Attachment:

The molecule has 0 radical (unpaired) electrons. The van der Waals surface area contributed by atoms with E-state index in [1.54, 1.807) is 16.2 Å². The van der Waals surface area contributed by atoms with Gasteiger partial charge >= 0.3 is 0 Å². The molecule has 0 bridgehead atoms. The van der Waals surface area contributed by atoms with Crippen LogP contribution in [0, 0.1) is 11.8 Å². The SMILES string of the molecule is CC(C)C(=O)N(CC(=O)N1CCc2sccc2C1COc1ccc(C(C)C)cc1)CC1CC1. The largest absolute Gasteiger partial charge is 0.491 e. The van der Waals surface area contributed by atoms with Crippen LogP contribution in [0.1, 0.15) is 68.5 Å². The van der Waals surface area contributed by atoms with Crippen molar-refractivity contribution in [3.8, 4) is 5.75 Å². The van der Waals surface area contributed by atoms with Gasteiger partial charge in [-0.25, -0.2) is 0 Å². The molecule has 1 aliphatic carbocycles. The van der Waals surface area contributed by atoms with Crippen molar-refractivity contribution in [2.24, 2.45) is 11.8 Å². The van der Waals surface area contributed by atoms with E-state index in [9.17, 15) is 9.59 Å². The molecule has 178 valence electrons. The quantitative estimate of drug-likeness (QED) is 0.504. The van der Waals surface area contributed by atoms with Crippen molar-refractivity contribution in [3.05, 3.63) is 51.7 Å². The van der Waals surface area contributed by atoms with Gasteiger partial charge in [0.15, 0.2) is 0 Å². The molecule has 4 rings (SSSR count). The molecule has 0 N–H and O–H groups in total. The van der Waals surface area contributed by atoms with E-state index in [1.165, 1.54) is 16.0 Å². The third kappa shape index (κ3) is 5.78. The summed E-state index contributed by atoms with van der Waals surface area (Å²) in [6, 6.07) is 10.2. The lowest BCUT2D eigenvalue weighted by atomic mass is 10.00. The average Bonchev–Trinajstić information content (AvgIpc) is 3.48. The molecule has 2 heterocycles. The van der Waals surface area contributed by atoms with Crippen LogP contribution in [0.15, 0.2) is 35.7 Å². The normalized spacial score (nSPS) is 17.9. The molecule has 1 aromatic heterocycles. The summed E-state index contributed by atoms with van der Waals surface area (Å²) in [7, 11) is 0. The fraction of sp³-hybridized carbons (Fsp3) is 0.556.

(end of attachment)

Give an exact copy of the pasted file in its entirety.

The molecule has 0 radical (unpaired) electrons. The van der Waals surface area contributed by atoms with E-state index in [1.54, 1.807) is 16.2 Å². The van der Waals surface area contributed by atoms with Gasteiger partial charge >= 0.3 is 0 Å². The molecule has 0 bridgehead atoms. The van der Waals surface area contributed by atoms with Crippen LogP contribution in [0, 0.1) is 11.8 Å². The SMILES string of the molecule is CC(C)C(=O)N(CC(=O)N1CCc2sccc2C1COc1ccc(C(C)C)cc1)CC1CC1. The largest absolute Gasteiger partial charge is 0.491 e. The van der Waals surface area contributed by atoms with Crippen LogP contribution in [0.1, 0.15) is 68.5 Å². The van der Waals surface area contributed by atoms with Crippen molar-refractivity contribution in [3.8, 4) is 5.75 Å². The van der Waals surface area contributed by atoms with Gasteiger partial charge in [-0.25, -0.2) is 0 Å². The molecule has 1 aliphatic carbocycles. The van der Waals surface area contributed by atoms with Crippen molar-refractivity contribution in [2.24, 2.45) is 11.8 Å². The van der Waals surface area contributed by atoms with E-state index in [9.17, 15) is 9.59 Å². The molecule has 178 valence electrons. The quantitative estimate of drug-likeness (QED) is 0.504. The van der Waals surface area contributed by atoms with Crippen molar-refractivity contribution in [3.05, 3.63) is 51.7 Å². The van der Waals surface area contributed by atoms with Gasteiger partial charge in [0.15, 0.2) is 0 Å². The molecule has 4 rings (SSSR count). The molecule has 0 N–H and O–H groups in total. The van der Waals surface area contributed by atoms with E-state index in [1.165, 1.54) is 16.0 Å². The third kappa shape index (κ3) is 5.78. The summed E-state index contributed by atoms with van der Waals surface area (Å²) in [6, 6.07) is 10.2. The lowest BCUT2D eigenvalue weighted by atomic mass is 10.00. The average Bonchev–Trinajstić information content (AvgIpc) is 3.48. The molecule has 2 heterocycles. The van der Waals surface area contributed by atoms with Crippen LogP contribution in [0.15, 0.2) is 35.7 Å². The normalized spacial score (nSPS) is 17.9. The molecule has 1 aromatic heterocycles. The summed E-state index contributed by atoms with van der Waals surface area (Å²) in [7, 11) is 0. The fraction of sp³-hybridized carbons (Fsp3) is 0.556.